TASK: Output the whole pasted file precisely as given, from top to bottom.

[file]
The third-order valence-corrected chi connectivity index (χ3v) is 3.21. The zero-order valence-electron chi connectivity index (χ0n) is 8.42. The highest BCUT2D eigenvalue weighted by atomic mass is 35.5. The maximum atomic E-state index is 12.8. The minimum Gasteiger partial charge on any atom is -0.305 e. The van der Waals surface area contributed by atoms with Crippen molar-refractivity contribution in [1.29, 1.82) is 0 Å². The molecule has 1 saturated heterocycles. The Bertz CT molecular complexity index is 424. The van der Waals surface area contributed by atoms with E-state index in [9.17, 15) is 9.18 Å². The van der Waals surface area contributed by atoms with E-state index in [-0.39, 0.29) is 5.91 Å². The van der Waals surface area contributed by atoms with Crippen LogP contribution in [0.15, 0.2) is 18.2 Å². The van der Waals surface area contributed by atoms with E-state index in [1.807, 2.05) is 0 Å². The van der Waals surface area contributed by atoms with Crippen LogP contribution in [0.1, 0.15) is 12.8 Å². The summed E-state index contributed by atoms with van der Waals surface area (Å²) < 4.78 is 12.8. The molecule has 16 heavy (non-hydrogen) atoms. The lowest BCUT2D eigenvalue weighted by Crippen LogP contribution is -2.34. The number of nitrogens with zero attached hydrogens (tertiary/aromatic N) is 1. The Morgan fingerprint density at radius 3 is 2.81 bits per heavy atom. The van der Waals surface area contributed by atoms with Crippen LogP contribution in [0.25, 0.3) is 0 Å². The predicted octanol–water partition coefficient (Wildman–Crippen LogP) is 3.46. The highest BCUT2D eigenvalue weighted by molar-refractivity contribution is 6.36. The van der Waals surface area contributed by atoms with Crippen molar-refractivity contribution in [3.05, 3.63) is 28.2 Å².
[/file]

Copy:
The third-order valence-corrected chi connectivity index (χ3v) is 3.21. The zero-order valence-electron chi connectivity index (χ0n) is 8.42. The highest BCUT2D eigenvalue weighted by atomic mass is 35.5. The maximum atomic E-state index is 12.8. The minimum Gasteiger partial charge on any atom is -0.305 e. The van der Waals surface area contributed by atoms with Crippen molar-refractivity contribution in [1.29, 1.82) is 0 Å². The molecule has 1 saturated heterocycles. The Bertz CT molecular complexity index is 424. The van der Waals surface area contributed by atoms with E-state index in [9.17, 15) is 9.18 Å². The van der Waals surface area contributed by atoms with E-state index in [-0.39, 0.29) is 5.91 Å². The van der Waals surface area contributed by atoms with Crippen LogP contribution in [0.15, 0.2) is 18.2 Å². The van der Waals surface area contributed by atoms with E-state index in [1.807, 2.05) is 0 Å². The van der Waals surface area contributed by atoms with Crippen LogP contribution in [0.1, 0.15) is 12.8 Å². The summed E-state index contributed by atoms with van der Waals surface area (Å²) < 4.78 is 12.8. The molecule has 16 heavy (non-hydrogen) atoms. The lowest BCUT2D eigenvalue weighted by Crippen LogP contribution is -2.34. The number of nitrogens with zero attached hydrogens (tertiary/aromatic N) is 1. The Morgan fingerprint density at radius 3 is 2.81 bits per heavy atom. The van der Waals surface area contributed by atoms with Crippen LogP contribution in [0.25, 0.3) is 0 Å². The predicted octanol–water partition coefficient (Wildman–Crippen LogP) is 3.46. The highest BCUT2D eigenvalue weighted by molar-refractivity contribution is 6.36. The van der Waals surface area contributed by atoms with Crippen molar-refractivity contribution in [3.05, 3.63) is 28.2 Å².